Prenatal anger effects on the fetus and neonate

J Obstet Gynaecol. 2002 May;22(3):260-6. doi: 10.1080/01443610220130526.


One hundred and sixty-six women were classified as experiencing high or low anger during the second trimester of pregnancy. The high-anger women also had high scores on depression and anxiety scales. In a follow-up across pregnancy, the fetuses of the high-anger women were noted to be more active and to experience growth delays. The high-anger mothers' high prenatal cortisol and adrenaline and low dopamine and serotonin levels were mimicked by their neonates' high cortisol and low dopamine levels. The high-anger mothers and infants were also similar on their relative right frontal EEG activation and their low vagal tone. Finally, the newborns of high-anger mothers had disorganised sleep patterns (greater indeterminate sleep and more state changes) and less optimal performance on the Brazelton Neonatal Behavior Assessment Scale (orientation, motor maturity and depression). These data highlight the need for prenatal intervention for elevated angry mood during pregnancy.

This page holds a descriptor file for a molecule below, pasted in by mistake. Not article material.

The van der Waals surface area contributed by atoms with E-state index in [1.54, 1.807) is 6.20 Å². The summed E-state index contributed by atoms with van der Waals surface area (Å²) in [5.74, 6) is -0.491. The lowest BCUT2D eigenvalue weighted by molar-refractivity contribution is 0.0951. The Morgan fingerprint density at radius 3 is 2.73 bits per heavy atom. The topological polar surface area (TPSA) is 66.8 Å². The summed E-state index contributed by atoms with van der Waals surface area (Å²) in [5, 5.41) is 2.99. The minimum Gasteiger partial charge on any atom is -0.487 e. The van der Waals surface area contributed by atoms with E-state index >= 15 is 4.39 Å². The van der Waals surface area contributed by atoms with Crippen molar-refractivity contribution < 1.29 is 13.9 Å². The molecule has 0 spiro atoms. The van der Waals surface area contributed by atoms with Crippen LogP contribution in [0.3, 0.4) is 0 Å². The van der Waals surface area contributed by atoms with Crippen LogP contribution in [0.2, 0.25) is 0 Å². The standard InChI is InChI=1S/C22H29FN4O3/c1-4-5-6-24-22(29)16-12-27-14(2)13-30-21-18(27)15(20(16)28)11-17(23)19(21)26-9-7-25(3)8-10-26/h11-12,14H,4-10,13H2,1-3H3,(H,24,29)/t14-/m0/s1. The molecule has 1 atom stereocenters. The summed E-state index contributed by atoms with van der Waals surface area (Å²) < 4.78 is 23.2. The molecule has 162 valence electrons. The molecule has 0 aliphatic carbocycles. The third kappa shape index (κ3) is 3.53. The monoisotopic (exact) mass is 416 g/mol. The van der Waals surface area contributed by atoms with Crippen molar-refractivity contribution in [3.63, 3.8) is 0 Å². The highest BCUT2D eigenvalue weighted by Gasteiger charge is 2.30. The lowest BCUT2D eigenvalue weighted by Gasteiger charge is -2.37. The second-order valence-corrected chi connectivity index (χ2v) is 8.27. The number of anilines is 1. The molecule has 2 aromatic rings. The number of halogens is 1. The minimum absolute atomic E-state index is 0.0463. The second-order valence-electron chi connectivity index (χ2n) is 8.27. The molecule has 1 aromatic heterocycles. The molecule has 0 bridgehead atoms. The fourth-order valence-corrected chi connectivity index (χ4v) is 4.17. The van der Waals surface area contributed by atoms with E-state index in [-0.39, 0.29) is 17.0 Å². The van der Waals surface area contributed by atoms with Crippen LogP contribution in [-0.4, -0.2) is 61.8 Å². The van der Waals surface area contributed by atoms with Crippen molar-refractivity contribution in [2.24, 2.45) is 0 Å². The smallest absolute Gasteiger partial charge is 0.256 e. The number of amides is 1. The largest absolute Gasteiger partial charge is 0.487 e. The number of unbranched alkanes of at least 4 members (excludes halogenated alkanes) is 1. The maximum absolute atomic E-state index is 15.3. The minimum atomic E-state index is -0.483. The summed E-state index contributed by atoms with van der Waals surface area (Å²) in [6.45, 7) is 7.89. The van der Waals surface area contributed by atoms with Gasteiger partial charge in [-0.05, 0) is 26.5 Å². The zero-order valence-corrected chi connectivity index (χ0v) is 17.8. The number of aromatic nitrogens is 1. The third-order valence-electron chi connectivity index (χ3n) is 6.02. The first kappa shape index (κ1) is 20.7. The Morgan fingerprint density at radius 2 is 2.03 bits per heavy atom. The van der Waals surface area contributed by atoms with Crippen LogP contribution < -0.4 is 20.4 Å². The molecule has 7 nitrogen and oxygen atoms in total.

Publication types

  • Research Support, Non-U.S. Gov't
  • Research Support, U.S. Gov't, P.H.S.

MeSH terms

  • Anger* / physiology
  • Embryonic and Fetal Development*
  • Female
  • Fetal Movement*
  • Humans
  • Infant Behavior*
  • Infant, Newborn
  • Pregnancy / physiology
  • Pregnancy / psychology*
  • Pregnancy Trimester, Second